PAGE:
I transitioned from painting with watercolors to painting with dyes. Dyes are a brilliant water-based medium. Some art directors don’t like their brightness, because there are issues when reproducing the colors.
Learning about painting with dyes was where everything changed for me. Initially, dyes are much harder to control. Their staining property causes the color to become embedded on paper almost immediately. Watercolors allow for patience and control in building up a color. With dyes, it is easy to go too dark almost immediately.
I use Dr. Ph Martin’s Dyes, and sometimes Luma Dyes. The Dr. Martin’s dyes have two series of colors. One series is called Radiant Watercolors and the other is called Synchromatic/Transparent Watercolors. They are interchangeable, and the only difference is that the Radiant colors seem a little more “wild.”
In my career, I have been asked to duplicate styles at times. Because I am able to render and to “copy” well, that has not been a problem for me. The image below was an early job that was supposed to resemble a “Rousseau style.” The dye colors are clearly bright on this illustration.
A fair amount of mixing colors is required in order to tame the brilliance of dyes into something more realistic. I use a lot of complementary colors.
The secret to the smoothness of dyes is to prep the area by wetting it first. The staining is far less dramatic that way. I used to teach the 50% rule. The color is 50% lighter if the paper is already damp when the color is applied.
With dyes, I achieved gradations that were similar to airbrushing. Eventually, I even incorporated airbrushing the dyes onto the backgrounds of my watercolor paintings.
When I’ve scanned my airbrush gradations and enlarged them, they’re so imperfect. It’s amazing how many “rogue splatter spots” are in there. The computer gradations are much more perfect, but I miss the feeling I used to have creating those gradations.
I sold all my airbrush equipment. I believe that makeup artists covet old airbrushes. Such is the nature of progress.
It can be very challenging to leave white areas. Those white or “highlight” areas are important to a painting. Sometimes, a masking tool is necessary. When I did watercolors, for straight lines I used drafting tape. Drafting tape is like masking tape, except it is less sticky and doesn’t tear the paper.
The ultimate masking too is friskit. Friskit has been an excellent masking tool for my dye paintings. I’d describe friskit as a plastic film; almost like scotch tape. I lay it over my pencil drawing on the watercolor paper. After burnishing it down, I use a sharp exacto knife to cut the areas I want to mask off. I peel the friskit off the area I plan to paint. Sometimes the friskit doesn’t hold, and there’s a leak, especially if the area gets very wet. Out of necessity, I am adept at fixing mistakes.
Unfortunately, the friskit brand that I use has been discontinued. I still have a large roll of it, and I try not to think about when it runs out. With more and more artists using the computer, many art supplies have been discontinued.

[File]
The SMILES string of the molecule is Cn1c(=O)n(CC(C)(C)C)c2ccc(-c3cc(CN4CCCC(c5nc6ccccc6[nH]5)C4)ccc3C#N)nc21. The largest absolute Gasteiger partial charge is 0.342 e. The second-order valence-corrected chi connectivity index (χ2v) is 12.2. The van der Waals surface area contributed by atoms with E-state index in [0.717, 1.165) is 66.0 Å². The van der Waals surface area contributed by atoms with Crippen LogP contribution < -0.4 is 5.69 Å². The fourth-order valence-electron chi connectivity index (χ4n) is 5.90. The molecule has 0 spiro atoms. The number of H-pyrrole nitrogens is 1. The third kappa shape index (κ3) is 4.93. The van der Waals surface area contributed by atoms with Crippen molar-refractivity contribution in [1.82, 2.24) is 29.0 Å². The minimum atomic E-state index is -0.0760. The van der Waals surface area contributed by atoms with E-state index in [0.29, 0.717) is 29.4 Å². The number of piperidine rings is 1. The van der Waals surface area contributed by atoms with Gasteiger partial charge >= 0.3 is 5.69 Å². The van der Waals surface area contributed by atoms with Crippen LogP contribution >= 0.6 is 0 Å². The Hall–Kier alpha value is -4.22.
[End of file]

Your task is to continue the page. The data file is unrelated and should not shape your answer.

My favorite moment in creating an illustration is when I remove the friskit. It is like opening up a present! I’ve actually let my kids pull it off sometimes to experience the fun. Imagine how it feels seeing a perfect pear revealed, after lifting off the messy tape, paper, and plastic film. I shared some photos of that on the prior post about watercolors.
Another form of masking is achieved with liquid friskit. This masking material is brushed onto the watercolor paper. It is similar to rubber cement, in that it dries like rubber and peels off – it resists the water. It smells really bad and usually has a color indicator so you can see where you’ve painted it. It ruins the brush, so I don’t use it with a good brush. I’ve actually used it sometimes to create the little dots on an apple or for water droplets. I often use a toothpick to apply it. Unfortunately, sometimes the “color indicator” actually stains the watercolor paper. Liquid friskit is sometimes fluorescent orange or yellow.
When I work on my computer to create something – it almost feels like the possibilities are “infinite.” I can work on that image forever. Unfortunately or perhaps fortunately, there is no history eraser when painting. I like that fact, because it makes painting a finite experience.
With that concept, there is a whole other list I have about how to know when to stop and not overwork a painting. There’s a lot of truth to the statement, “less is more.”
My all time favorite statement is the one I learned when I took an airbrushing course. Here it is:
One of my favorite, portfolio images was the Nestle Crunch. This painting enabled me to contact many art directors. I was very glad that I used my own photo for this painting. I hand-lettered all the words on the label.
One of the issues that often occurred for me was the conflict of using another photographer’s images as reference. I solved this more and more as I became adept at using my own photography. I wish I had the ability back them to utilize Photoshop and digital camera work! I often rushed the employees at the One Hour Photo where I’d impatiently wait to get my photos back.
Illustrating something as perfect as lettering has always been a great challenge for me. Later on, I was able to solve that by using a photographic process that created “rub-down” letters. I used the “rub-downs” as a mask and removed those letters later on.
© Judy Unger and http://firstname.lastname@example.org 2010. Unauthorized use and/or duplication of this material without express and written permission from this blog’s author and/or owner is strictly prohibited. Excerpts and links may be used, provided that full and clear credit is given to Judy Unger with appropriate and specific direction to the original content.